How I Got the Shot: Fog-Enshrouded Fall Foliage

by Mark Bowie | Photography

Title: Fog-enshrouded fall foliage in the Saranac River valley, Franklin County

Exposure Data:
3 exposures: 1/13, 1/25, and 1/50 sec, f/18, ISO 200
Nikon D300, Nikkor 18-70mm lens set at 46mm

September is my favorite month to photograph the Adirondacks. As cold air descends the mountain slopes, mist and fog accumulate in low valleys and over the many waterways. It blends with the oncoming fall colors, resulting in magical scenery. With the transition from summer to fall, the first riotous colors often appear in low-lying marshes. The maples blaze red. Stunted oaks glow orange. Here along the Saranac River, a fog freeze has occurred; condensing on the colorful foliage as rime ice.

I was shooting towards the sun, and to capture the wide range of light from the brightest fog to the deepest shadows of the plants, I shot three separate exposures, one stop apart, and blended them in Photomatix Pro ( as a high dynamic range image. I added a little contrast to help differentiate the various grasses and ground cover, but not so much as to lose the gauzy effect of the fog and how it conveys depth.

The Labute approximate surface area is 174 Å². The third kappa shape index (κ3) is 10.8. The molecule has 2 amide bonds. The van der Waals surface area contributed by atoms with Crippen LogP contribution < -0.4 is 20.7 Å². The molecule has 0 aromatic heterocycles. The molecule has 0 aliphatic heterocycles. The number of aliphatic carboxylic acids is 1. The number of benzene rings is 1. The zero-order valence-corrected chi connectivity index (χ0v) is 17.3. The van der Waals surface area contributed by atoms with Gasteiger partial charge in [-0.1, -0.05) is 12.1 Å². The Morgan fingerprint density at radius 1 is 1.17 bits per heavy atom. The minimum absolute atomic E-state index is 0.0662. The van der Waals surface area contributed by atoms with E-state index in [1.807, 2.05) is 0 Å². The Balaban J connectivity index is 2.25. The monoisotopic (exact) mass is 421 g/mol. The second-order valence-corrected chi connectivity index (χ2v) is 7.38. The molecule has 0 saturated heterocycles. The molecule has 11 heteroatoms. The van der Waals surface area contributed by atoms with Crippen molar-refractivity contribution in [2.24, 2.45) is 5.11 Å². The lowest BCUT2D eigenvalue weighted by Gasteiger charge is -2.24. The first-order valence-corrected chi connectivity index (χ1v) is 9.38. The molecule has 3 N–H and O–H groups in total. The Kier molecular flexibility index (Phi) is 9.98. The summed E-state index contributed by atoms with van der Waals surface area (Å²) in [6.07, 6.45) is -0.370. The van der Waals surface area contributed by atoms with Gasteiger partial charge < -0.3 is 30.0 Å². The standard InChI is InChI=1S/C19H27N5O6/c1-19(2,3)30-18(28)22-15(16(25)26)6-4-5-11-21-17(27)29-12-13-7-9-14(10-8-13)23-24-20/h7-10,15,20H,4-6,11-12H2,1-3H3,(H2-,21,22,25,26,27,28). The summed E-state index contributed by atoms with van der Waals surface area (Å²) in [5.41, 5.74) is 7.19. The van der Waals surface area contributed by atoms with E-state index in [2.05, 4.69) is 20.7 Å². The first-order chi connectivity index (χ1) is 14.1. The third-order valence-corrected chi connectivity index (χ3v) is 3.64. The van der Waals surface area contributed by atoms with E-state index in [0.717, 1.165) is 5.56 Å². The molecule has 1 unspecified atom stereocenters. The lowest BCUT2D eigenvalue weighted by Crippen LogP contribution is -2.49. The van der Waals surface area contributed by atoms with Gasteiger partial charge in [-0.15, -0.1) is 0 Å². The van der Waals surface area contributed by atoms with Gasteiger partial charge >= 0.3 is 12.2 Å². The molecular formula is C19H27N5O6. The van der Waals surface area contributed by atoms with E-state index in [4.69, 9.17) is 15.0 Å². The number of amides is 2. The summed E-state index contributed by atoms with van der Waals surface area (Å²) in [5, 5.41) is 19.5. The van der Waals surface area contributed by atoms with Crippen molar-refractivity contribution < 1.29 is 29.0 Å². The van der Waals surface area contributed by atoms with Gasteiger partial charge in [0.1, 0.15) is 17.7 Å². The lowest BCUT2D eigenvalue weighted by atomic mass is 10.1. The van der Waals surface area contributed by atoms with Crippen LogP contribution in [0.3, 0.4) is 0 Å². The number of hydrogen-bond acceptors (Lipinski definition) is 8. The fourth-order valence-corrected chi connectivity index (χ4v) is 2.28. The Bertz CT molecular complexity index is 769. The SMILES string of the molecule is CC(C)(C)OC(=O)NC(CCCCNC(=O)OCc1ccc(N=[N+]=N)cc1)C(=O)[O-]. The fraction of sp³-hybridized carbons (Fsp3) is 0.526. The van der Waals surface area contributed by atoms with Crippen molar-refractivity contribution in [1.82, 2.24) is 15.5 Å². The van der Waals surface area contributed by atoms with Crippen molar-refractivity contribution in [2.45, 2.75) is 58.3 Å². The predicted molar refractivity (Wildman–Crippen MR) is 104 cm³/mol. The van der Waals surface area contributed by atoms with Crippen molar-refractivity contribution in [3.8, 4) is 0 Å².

There’s so much going on in this image. Note the rime ice on the leaves and grasses, the frozen spiderwebs, and the various pastel colors in the grasses and trees. Subtle tones separate different sections of grass, and a strong diagonal leads the eye from the circle of dark plants in the near left, along the line of woods, to the fog-bound trees in the back right. It keeps this busy scene from being overly chaotic. The overall exposure is bright and airy, accented by the frozen tassels of grass peeking above the morass. They look joyous and fun, as if celebrating the new season.

Mark Bowie is a frequent contributor to Adirondack Life magazine and a much sought-after public speaker, offering presentations to camera clubs, environmental groups and others. He recently released a new e-book, Finding November, about his quest to discover the month’s hidden beauty beyond its bare trees and gray skies. It full of lessons on the Art of Seeing. He is a staff instructor for the Adirondack Photography Institute (API) and will help lead the Weekend with Adirondack Life Magazine workshop and two other fall workshops. For details on all API events, see For more on Mark’s work, visit

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